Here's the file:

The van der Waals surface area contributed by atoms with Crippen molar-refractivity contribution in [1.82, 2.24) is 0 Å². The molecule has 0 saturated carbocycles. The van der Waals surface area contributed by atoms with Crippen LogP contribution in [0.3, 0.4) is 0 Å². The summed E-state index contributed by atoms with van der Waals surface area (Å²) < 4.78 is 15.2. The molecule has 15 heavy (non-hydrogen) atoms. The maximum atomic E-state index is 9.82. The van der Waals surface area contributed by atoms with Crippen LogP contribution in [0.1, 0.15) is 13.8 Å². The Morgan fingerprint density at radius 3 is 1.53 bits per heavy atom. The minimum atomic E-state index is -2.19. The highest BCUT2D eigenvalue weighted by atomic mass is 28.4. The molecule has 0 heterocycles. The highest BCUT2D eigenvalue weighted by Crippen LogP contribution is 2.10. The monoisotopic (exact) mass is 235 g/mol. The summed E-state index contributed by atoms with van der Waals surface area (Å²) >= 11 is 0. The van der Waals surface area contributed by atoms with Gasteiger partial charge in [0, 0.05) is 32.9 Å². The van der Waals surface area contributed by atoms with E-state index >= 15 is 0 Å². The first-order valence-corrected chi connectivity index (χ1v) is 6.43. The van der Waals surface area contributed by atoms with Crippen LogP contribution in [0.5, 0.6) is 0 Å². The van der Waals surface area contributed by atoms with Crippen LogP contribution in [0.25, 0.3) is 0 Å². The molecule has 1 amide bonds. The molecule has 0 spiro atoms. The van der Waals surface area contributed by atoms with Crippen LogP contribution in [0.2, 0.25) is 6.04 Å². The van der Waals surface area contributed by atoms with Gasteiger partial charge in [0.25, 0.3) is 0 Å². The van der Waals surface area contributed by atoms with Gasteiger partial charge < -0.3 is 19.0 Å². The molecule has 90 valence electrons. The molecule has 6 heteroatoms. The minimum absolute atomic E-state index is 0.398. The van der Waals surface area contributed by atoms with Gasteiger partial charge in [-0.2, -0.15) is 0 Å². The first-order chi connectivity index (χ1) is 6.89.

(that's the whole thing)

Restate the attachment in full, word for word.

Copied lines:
The van der Waals surface area contributed by atoms with Crippen molar-refractivity contribution in [1.82, 2.24) is 0 Å². The molecule has 0 saturated carbocycles. The van der Waals surface area contributed by atoms with Crippen LogP contribution in [0.3, 0.4) is 0 Å². The summed E-state index contributed by atoms with van der Waals surface area (Å²) < 4.78 is 15.2. The molecule has 15 heavy (non-hydrogen) atoms. The maximum atomic E-state index is 9.82. The van der Waals surface area contributed by atoms with Crippen LogP contribution in [0.1, 0.15) is 13.8 Å². The Morgan fingerprint density at radius 3 is 1.53 bits per heavy atom. The minimum atomic E-state index is -2.19. The highest BCUT2D eigenvalue weighted by atomic mass is 28.4. The molecule has 0 heterocycles. The highest BCUT2D eigenvalue weighted by Crippen LogP contribution is 2.10. The monoisotopic (exact) mass is 235 g/mol. The summed E-state index contributed by atoms with van der Waals surface area (Å²) >= 11 is 0. The van der Waals surface area contributed by atoms with Gasteiger partial charge in [0, 0.05) is 32.9 Å². The van der Waals surface area contributed by atoms with E-state index >= 15 is 0 Å². The first-order valence-corrected chi connectivity index (χ1v) is 6.43. The van der Waals surface area contributed by atoms with Crippen LogP contribution in [0.5, 0.6) is 0 Å². The van der Waals surface area contributed by atoms with Crippen LogP contribution in [0.25, 0.3) is 0 Å². The molecule has 1 amide bonds. The molecule has 0 spiro atoms. The van der Waals surface area contributed by atoms with Crippen LogP contribution in [0.2, 0.25) is 6.04 Å². The van der Waals surface area contributed by atoms with Gasteiger partial charge in [0.25, 0.3) is 0 Å². The van der Waals surface area contributed by atoms with Gasteiger partial charge < -0.3 is 19.0 Å². The molecule has 90 valence electrons. The molecule has 6 heteroatoms. The minimum absolute atomic E-state index is 0.398. The van der Waals surface area contributed by atoms with Gasteiger partial charge in [-0.2, -0.15) is 0 Å². The first-order chi connectivity index (χ1) is 6.89.